Thanks to the internet, it is becoming easier and easier for people to start their own business. Selling products and services online, eliminating the need for a physical shop, potentially increasing profits as overheads are cut down. However, what does this mean for the future of the British high street? Is it still possible for small and independent retailers to exist (and thrive) on the high street in a market that seems to be driven by online business and large chains?
The continuing advances in technology, and the fact that almost everyone has nearly permanent access to an internet-ready device, means that much more buying is being done online than in the past. In addition to this, as a general rule, people are becoming busier, with the same need for products, but with less time to spend browsing shops to purchase them. However, the growth in online shopping isn’t the only reason for the current struggle on the high street- especially given that, according to figures from the Centre for Retail Research only 17% of UK retail purchases in 2016 were made online. Property prices are also making it difficult for small businesses to cope on the high street, with the current rent for retail spaces at a crippling figure, small businesses are being priced out of areas in which they might otherwise thrive. These factors mean that it is becoming more and more common for high streets, even in smaller rural areas, to become dominated by big brand names, rather than smaller, independent retailers. Is this likely to change in the future, and is there anything smaller businesses can do to compete?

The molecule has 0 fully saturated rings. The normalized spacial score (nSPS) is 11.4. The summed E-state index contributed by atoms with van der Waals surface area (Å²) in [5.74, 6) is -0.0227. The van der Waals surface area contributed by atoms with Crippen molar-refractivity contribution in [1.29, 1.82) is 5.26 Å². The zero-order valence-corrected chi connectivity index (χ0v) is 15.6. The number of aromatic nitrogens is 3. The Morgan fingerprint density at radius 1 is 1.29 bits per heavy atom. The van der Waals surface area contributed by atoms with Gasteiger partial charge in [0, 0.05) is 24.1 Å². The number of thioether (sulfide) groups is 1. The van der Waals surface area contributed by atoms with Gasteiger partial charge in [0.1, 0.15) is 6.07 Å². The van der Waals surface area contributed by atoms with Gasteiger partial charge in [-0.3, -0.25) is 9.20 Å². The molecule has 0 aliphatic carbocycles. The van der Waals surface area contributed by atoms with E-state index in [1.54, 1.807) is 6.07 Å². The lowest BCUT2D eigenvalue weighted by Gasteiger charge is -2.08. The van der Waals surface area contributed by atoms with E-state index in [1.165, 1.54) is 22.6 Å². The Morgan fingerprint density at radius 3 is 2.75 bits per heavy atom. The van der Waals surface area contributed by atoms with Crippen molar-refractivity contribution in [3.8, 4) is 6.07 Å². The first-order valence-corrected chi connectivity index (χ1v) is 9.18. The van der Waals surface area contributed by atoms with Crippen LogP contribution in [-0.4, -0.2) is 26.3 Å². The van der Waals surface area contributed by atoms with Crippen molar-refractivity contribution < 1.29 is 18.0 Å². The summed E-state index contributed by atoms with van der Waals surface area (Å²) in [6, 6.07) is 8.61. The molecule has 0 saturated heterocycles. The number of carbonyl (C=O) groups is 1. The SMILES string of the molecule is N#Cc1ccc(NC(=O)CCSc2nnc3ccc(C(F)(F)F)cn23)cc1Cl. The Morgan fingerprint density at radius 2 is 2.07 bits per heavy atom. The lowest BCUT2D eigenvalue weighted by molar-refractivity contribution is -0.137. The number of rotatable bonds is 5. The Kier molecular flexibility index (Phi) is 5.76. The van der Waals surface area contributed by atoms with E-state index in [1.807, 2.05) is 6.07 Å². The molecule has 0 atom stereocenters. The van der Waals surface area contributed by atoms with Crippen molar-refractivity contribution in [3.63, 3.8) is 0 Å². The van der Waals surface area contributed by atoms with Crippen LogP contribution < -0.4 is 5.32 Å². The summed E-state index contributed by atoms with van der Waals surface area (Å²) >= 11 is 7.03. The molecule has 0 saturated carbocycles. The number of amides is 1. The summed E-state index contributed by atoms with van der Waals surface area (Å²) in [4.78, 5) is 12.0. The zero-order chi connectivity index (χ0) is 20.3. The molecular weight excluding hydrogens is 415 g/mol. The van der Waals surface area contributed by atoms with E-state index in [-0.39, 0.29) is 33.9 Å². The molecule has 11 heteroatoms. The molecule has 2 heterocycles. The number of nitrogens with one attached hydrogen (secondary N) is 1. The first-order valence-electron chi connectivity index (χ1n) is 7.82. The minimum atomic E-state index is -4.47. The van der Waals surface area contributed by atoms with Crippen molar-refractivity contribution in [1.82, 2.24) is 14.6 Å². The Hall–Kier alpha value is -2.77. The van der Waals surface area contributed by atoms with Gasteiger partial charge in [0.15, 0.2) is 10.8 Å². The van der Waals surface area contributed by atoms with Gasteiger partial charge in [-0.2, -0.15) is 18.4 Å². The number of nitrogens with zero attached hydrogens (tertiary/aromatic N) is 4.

Despite the fact that some people no longer feel they have the time to go out shopping, for many others, it is still an activity to be enjoyed- and it is these people that are important to smaller high street businesses. For many, shopping is about more than just buying goods at a low price- the experience of shopping is also important to them. Not only this, but people, as much as they crave convenience and low prices, also desire social interaction. This means that, though smaller retailers are perhaps unable to offer the price match guarantees provided by the big chains, they are able to offer a personalised shopping experience by getting to know their customer and providing faultless customer service.
With retail giants such as Amazon soon likely to make their entry onto the high street in the near future, it’s more important than ever for independent retailers to focus on what makes them unique, and to deliver a shopping experience that even the biggest retail giants cannot match. The fact is that the future of the British High Street will not be decided by Amazon, or any other retail giant, but by the choice of the consumer. Small business cannot compete on price, but they will continue to be relevant as long as provide unique products, a personalised shopping experience and human customer service.
Article submitted by multisignsltd.com, a family run company that specialises in providing printing and advertising services to small businesses across the UK.